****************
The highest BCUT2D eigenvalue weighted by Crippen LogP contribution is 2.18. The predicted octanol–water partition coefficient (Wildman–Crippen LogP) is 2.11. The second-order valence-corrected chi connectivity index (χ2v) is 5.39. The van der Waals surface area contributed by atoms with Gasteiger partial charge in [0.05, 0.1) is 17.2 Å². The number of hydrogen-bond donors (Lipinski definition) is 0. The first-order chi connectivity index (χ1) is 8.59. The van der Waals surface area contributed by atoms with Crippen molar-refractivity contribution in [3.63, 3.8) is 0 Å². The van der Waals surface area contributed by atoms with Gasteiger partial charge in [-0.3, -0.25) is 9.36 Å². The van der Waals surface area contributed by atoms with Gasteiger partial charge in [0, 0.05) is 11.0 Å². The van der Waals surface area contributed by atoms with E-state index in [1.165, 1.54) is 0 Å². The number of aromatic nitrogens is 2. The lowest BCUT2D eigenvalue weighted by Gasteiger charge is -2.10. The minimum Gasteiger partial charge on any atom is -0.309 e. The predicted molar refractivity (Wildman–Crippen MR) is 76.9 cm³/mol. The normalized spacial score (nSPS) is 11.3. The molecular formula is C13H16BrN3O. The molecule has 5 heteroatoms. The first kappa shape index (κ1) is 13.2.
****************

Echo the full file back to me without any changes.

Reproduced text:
The highest BCUT2D eigenvalue weighted by Crippen LogP contribution is 2.18. The predicted octanol–water partition coefficient (Wildman–Crippen LogP) is 2.11. The second-order valence-corrected chi connectivity index (χ2v) is 5.39. The van der Waals surface area contributed by atoms with Gasteiger partial charge in [0.05, 0.1) is 17.2 Å². The number of hydrogen-bond donors (Lipinski definition) is 0. The first-order chi connectivity index (χ1) is 8.59. The van der Waals surface area contributed by atoms with Crippen molar-refractivity contribution in [3.63, 3.8) is 0 Å². The van der Waals surface area contributed by atoms with Gasteiger partial charge in [-0.3, -0.25) is 9.36 Å². The van der Waals surface area contributed by atoms with Gasteiger partial charge in [0, 0.05) is 11.0 Å². The van der Waals surface area contributed by atoms with E-state index in [1.165, 1.54) is 0 Å². The number of aromatic nitrogens is 2. The lowest BCUT2D eigenvalue weighted by Gasteiger charge is -2.10. The minimum Gasteiger partial charge on any atom is -0.309 e. The predicted molar refractivity (Wildman–Crippen MR) is 76.9 cm³/mol. The normalized spacial score (nSPS) is 11.3. The molecular formula is C13H16BrN3O. The molecule has 5 heteroatoms. The first kappa shape index (κ1) is 13.2.